John Wallace had told me some years ago that the New Haven actually produced a manual for firing steam locomotives and that he'd been given a copy by either Dave Corsair or Ted Michalicki (both firemen on the Valley Line). Alas, over the years, the manual's gone missing and the only copy I ever knew about was located at the New Haven Railroad archive at UCONN. I'd always meant to get there to at least make a photocopy - one for me and one for John - but never got around to it. I'd certainly given up any hope of ever owning an original.
Well, long story short, I saved a search of it on eBay and - after getting dozens if not hundreds of hits for a Reading RR manual (and a repro at that) - the New Haven one finally popped up!
Of course, I had to get it. And get it I did. I thought I'd at least posted a pic of it when I first got it last year, but couldn't find it so here it is again? for the first time:
It's a fairly fragile, spiral-bound book with cardstock covers. All in all though, it's in remarkable condition for its age, with only one loose page (a miracle itself, considering the binding).
It was produced for the railroad by the CT State Dept of Education and (very) interestingly it's much newer than I'd expected, with a publication date of 1946. As long-time readers of this blog know, steam power on the New Haven faded very quickly over the next 3 years (click here for that story) so I think it's pretty unusual that the railroad bothered to produce a steam locomotive firing manual at such a late date.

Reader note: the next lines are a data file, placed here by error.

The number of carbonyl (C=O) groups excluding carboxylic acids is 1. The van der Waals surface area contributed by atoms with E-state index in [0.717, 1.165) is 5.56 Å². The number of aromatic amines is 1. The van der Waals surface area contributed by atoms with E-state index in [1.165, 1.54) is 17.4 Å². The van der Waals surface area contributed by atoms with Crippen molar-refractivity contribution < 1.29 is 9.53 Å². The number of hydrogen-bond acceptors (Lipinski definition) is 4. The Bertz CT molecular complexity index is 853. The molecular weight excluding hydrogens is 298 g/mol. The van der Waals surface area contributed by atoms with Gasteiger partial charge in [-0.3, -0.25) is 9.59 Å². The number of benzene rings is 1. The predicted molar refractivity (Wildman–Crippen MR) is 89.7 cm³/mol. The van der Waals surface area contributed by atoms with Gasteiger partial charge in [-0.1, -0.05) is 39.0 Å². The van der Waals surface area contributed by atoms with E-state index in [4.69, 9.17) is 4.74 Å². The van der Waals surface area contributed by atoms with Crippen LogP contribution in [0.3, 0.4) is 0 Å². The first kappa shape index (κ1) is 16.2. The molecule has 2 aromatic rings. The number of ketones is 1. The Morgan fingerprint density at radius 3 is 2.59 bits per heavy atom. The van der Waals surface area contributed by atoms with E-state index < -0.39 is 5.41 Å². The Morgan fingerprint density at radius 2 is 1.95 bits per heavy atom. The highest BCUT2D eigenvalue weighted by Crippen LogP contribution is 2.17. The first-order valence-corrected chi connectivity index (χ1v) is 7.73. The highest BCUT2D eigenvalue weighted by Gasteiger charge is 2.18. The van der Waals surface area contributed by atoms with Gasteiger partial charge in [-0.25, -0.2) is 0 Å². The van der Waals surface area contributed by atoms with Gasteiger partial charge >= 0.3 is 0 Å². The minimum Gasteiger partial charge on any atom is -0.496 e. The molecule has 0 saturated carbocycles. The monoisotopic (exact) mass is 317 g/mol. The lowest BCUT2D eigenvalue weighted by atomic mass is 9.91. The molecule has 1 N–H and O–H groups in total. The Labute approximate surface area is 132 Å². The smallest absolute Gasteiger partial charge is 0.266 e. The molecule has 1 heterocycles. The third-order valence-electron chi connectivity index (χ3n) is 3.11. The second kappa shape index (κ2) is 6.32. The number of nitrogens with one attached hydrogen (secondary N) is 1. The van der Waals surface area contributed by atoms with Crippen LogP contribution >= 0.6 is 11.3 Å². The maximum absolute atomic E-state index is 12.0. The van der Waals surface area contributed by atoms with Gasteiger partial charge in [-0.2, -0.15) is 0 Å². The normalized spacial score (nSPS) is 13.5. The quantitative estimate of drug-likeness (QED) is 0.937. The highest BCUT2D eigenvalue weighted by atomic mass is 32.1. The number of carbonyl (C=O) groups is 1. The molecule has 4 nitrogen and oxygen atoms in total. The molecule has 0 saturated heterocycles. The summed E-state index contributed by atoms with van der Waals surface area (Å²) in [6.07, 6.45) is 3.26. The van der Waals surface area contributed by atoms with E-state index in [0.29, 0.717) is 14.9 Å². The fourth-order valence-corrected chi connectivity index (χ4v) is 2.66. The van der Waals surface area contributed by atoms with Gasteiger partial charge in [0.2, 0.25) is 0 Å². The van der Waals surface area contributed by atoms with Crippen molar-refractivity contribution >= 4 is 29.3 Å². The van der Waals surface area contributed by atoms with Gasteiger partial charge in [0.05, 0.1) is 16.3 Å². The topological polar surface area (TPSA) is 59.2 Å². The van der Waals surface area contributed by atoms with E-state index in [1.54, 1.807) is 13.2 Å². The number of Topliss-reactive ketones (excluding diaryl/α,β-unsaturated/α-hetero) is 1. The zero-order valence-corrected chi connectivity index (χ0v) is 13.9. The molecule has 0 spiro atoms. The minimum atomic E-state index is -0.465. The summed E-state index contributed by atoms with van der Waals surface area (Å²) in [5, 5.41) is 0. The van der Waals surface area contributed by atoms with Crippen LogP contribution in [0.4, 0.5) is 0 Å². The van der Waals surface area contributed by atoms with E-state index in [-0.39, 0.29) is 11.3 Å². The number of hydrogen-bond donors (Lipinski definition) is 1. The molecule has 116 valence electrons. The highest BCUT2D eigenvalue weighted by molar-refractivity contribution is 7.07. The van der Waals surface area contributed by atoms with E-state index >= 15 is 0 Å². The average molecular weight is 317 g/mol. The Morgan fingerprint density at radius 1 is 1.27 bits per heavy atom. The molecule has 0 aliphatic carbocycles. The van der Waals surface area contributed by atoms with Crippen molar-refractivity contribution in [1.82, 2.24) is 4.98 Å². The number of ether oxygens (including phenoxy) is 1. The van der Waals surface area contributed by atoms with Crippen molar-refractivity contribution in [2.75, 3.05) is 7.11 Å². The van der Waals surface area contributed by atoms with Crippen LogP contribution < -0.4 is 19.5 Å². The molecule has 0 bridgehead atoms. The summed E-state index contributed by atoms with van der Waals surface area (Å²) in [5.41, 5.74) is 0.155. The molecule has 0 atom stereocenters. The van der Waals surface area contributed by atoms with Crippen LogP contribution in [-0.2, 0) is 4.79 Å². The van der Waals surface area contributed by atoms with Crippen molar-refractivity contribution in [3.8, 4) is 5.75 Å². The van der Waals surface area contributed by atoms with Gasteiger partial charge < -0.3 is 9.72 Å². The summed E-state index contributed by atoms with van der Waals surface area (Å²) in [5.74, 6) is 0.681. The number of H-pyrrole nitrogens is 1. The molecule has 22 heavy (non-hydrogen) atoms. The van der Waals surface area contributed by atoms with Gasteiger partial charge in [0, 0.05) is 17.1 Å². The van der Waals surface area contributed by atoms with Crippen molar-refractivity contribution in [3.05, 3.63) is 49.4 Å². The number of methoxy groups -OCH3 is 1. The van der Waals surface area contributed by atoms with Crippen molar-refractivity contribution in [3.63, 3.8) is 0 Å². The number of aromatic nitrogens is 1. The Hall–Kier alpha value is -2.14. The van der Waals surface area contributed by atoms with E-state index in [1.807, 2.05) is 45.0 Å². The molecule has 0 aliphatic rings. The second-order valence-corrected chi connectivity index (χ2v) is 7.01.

But I'm glad they did. The information is, of course, especially interesting to anybody that's lucky enough to still be firing a steam locomotive in the 21st century and the illustrations are really cool too (in case you just want to flip through and look at the pictures). I've only casually thumbed through the book so far, so will be sure to post about any particularly notable items when I go through it more thoroughly.
In the meantime, along with the scoop I got for Christmas, it looks like I haven't any excuse left at all not to be(come) as authentic a New Haven RR fireman as is possible almost 65 years after the end of the steam era.